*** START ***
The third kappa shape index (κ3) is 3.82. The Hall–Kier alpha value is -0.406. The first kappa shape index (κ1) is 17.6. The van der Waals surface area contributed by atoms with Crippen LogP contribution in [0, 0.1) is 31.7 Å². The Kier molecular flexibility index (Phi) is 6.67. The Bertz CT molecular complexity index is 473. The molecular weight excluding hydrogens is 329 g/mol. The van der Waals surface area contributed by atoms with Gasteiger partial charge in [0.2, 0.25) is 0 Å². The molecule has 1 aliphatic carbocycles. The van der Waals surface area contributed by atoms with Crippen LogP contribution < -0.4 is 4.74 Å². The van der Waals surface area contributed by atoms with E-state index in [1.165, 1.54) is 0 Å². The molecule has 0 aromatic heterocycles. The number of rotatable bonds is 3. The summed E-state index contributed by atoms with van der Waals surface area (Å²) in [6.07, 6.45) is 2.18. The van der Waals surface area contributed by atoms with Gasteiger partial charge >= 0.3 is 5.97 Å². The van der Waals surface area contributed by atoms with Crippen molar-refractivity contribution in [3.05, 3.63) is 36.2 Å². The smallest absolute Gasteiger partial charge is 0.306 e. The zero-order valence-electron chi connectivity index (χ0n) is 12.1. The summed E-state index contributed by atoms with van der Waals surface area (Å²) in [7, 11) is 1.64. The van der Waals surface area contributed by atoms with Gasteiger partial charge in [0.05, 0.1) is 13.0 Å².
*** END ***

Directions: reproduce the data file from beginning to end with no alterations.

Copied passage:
The third kappa shape index (κ3) is 3.82. The Hall–Kier alpha value is -0.406. The first kappa shape index (κ1) is 17.6. The van der Waals surface area contributed by atoms with Crippen LogP contribution in [0, 0.1) is 31.7 Å². The Kier molecular flexibility index (Phi) is 6.67. The Bertz CT molecular complexity index is 473. The molecular weight excluding hydrogens is 329 g/mol. The van der Waals surface area contributed by atoms with Gasteiger partial charge in [0.2, 0.25) is 0 Å². The molecule has 1 aliphatic carbocycles. The van der Waals surface area contributed by atoms with Crippen LogP contribution < -0.4 is 4.74 Å². The van der Waals surface area contributed by atoms with E-state index in [1.165, 1.54) is 0 Å². The molecule has 0 aromatic heterocycles. The number of rotatable bonds is 3. The summed E-state index contributed by atoms with van der Waals surface area (Å²) in [6.07, 6.45) is 2.18. The van der Waals surface area contributed by atoms with Gasteiger partial charge >= 0.3 is 5.97 Å². The van der Waals surface area contributed by atoms with Crippen molar-refractivity contribution in [3.05, 3.63) is 36.2 Å². The smallest absolute Gasteiger partial charge is 0.306 e. The zero-order valence-electron chi connectivity index (χ0n) is 12.1. The summed E-state index contributed by atoms with van der Waals surface area (Å²) in [7, 11) is 1.64. The van der Waals surface area contributed by atoms with Gasteiger partial charge in [0.05, 0.1) is 13.0 Å².